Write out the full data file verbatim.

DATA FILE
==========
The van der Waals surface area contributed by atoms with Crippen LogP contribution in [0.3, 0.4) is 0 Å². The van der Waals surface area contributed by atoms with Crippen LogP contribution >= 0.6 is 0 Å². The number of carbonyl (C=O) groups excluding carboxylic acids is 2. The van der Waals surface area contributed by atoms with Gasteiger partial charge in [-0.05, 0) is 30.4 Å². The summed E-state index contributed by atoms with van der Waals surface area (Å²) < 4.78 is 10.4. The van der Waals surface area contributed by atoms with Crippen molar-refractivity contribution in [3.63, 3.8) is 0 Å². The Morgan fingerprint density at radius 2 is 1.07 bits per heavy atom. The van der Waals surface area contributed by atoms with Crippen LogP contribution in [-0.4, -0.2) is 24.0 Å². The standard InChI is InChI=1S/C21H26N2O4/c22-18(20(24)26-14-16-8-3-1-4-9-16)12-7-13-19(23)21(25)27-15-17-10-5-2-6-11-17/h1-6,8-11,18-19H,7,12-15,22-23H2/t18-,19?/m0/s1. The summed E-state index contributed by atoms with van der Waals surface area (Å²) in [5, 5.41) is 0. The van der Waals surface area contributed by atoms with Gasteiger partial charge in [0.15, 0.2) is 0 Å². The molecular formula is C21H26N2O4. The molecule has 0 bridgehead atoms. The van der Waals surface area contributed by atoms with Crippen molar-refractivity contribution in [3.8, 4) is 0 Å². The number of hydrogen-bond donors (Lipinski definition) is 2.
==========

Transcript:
The van der Waals surface area contributed by atoms with Crippen LogP contribution in [0.3, 0.4) is 0 Å². The van der Waals surface area contributed by atoms with Crippen LogP contribution >= 0.6 is 0 Å². The number of carbonyl (C=O) groups excluding carboxylic acids is 2. The van der Waals surface area contributed by atoms with Gasteiger partial charge in [-0.05, 0) is 30.4 Å². The summed E-state index contributed by atoms with van der Waals surface area (Å²) < 4.78 is 10.4. The van der Waals surface area contributed by atoms with Crippen molar-refractivity contribution in [3.63, 3.8) is 0 Å². The Morgan fingerprint density at radius 2 is 1.07 bits per heavy atom. The van der Waals surface area contributed by atoms with Crippen LogP contribution in [-0.4, -0.2) is 24.0 Å². The standard InChI is InChI=1S/C21H26N2O4/c22-18(20(24)26-14-16-8-3-1-4-9-16)12-7-13-19(23)21(25)27-15-17-10-5-2-6-11-17/h1-6,8-11,18-19H,7,12-15,22-23H2/t18-,19?/m0/s1. The summed E-state index contributed by atoms with van der Waals surface area (Å²) in [5, 5.41) is 0. The van der Waals surface area contributed by atoms with Gasteiger partial charge in [0.15, 0.2) is 0 Å². The molecular formula is C21H26N2O4. The molecule has 0 bridgehead atoms. The van der Waals surface area contributed by atoms with Crippen molar-refractivity contribution in [3.8, 4) is 0 Å². The number of hydrogen-bond donors (Lipinski definition) is 2.